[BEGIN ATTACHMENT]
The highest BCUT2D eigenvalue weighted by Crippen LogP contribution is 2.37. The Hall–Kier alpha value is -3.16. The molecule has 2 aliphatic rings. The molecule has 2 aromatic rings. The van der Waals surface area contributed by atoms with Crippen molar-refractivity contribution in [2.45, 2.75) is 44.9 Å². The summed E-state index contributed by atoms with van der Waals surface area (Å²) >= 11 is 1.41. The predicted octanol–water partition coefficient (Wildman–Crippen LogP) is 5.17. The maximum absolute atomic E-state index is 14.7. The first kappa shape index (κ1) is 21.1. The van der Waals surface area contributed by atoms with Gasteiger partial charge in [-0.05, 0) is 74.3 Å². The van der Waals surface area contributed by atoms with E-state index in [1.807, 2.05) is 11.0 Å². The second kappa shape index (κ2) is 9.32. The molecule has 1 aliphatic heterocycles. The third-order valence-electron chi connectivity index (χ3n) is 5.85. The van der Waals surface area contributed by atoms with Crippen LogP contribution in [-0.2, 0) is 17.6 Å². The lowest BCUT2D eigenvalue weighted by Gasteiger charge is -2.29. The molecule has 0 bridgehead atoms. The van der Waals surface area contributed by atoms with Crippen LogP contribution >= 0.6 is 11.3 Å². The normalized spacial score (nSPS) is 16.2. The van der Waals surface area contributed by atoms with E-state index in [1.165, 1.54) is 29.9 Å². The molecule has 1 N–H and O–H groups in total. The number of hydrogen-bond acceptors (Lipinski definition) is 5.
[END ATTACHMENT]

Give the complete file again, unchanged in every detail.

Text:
The highest BCUT2D eigenvalue weighted by Crippen LogP contribution is 2.37. The Hall–Kier alpha value is -3.16. The molecule has 2 aliphatic rings. The molecule has 2 aromatic rings. The van der Waals surface area contributed by atoms with Crippen molar-refractivity contribution in [2.45, 2.75) is 44.9 Å². The summed E-state index contributed by atoms with van der Waals surface area (Å²) >= 11 is 1.41. The predicted octanol–water partition coefficient (Wildman–Crippen LogP) is 5.17. The maximum absolute atomic E-state index is 14.7. The first kappa shape index (κ1) is 21.1. The van der Waals surface area contributed by atoms with Gasteiger partial charge in [-0.05, 0) is 74.3 Å². The van der Waals surface area contributed by atoms with E-state index in [1.807, 2.05) is 11.0 Å². The second kappa shape index (κ2) is 9.32. The molecule has 1 aliphatic heterocycles. The third-order valence-electron chi connectivity index (χ3n) is 5.85. The van der Waals surface area contributed by atoms with Crippen LogP contribution in [-0.2, 0) is 17.6 Å². The lowest BCUT2D eigenvalue weighted by Gasteiger charge is -2.29. The molecule has 0 bridgehead atoms. The van der Waals surface area contributed by atoms with Crippen LogP contribution >= 0.6 is 11.3 Å². The normalized spacial score (nSPS) is 16.2. The van der Waals surface area contributed by atoms with E-state index in [1.165, 1.54) is 29.9 Å². The molecule has 1 N–H and O–H groups in total. The number of hydrogen-bond acceptors (Lipinski definition) is 5.